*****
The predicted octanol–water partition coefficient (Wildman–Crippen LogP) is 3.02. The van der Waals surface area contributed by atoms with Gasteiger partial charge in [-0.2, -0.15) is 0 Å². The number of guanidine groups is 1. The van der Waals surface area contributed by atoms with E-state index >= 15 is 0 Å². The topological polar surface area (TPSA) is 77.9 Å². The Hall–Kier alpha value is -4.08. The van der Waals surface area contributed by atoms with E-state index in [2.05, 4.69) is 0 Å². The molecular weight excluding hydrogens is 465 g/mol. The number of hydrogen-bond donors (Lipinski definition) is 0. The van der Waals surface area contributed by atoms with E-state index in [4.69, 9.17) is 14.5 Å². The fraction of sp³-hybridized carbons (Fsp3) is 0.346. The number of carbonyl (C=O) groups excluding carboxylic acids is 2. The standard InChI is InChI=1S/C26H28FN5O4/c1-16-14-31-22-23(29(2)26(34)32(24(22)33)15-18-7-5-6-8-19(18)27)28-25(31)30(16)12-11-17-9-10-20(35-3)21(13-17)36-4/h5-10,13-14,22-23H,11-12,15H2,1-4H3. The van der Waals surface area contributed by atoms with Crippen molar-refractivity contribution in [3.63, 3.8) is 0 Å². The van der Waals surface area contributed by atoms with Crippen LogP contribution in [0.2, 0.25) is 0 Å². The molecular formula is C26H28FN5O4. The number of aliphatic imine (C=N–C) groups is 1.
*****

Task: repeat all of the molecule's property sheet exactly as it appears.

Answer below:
The predicted octanol–water partition coefficient (Wildman–Crippen LogP) is 3.02. The van der Waals surface area contributed by atoms with Gasteiger partial charge in [-0.2, -0.15) is 0 Å². The number of guanidine groups is 1. The van der Waals surface area contributed by atoms with E-state index >= 15 is 0 Å². The topological polar surface area (TPSA) is 77.9 Å². The Hall–Kier alpha value is -4.08. The van der Waals surface area contributed by atoms with E-state index in [2.05, 4.69) is 0 Å². The molecular weight excluding hydrogens is 465 g/mol. The number of hydrogen-bond donors (Lipinski definition) is 0. The van der Waals surface area contributed by atoms with E-state index in [4.69, 9.17) is 14.5 Å². The fraction of sp³-hybridized carbons (Fsp3) is 0.346. The number of carbonyl (C=O) groups excluding carboxylic acids is 2. The standard InChI is InChI=1S/C26H28FN5O4/c1-16-14-31-22-23(29(2)26(34)32(24(22)33)15-18-7-5-6-8-19(18)27)28-25(31)30(16)12-11-17-9-10-20(35-3)21(13-17)36-4/h5-10,13-14,22-23H,11-12,15H2,1-4H3. The van der Waals surface area contributed by atoms with Crippen molar-refractivity contribution in [3.63, 3.8) is 0 Å². The van der Waals surface area contributed by atoms with Crippen LogP contribution in [0.2, 0.25) is 0 Å². The molecular formula is C26H28FN5O4. The number of aliphatic imine (C=N–C) groups is 1.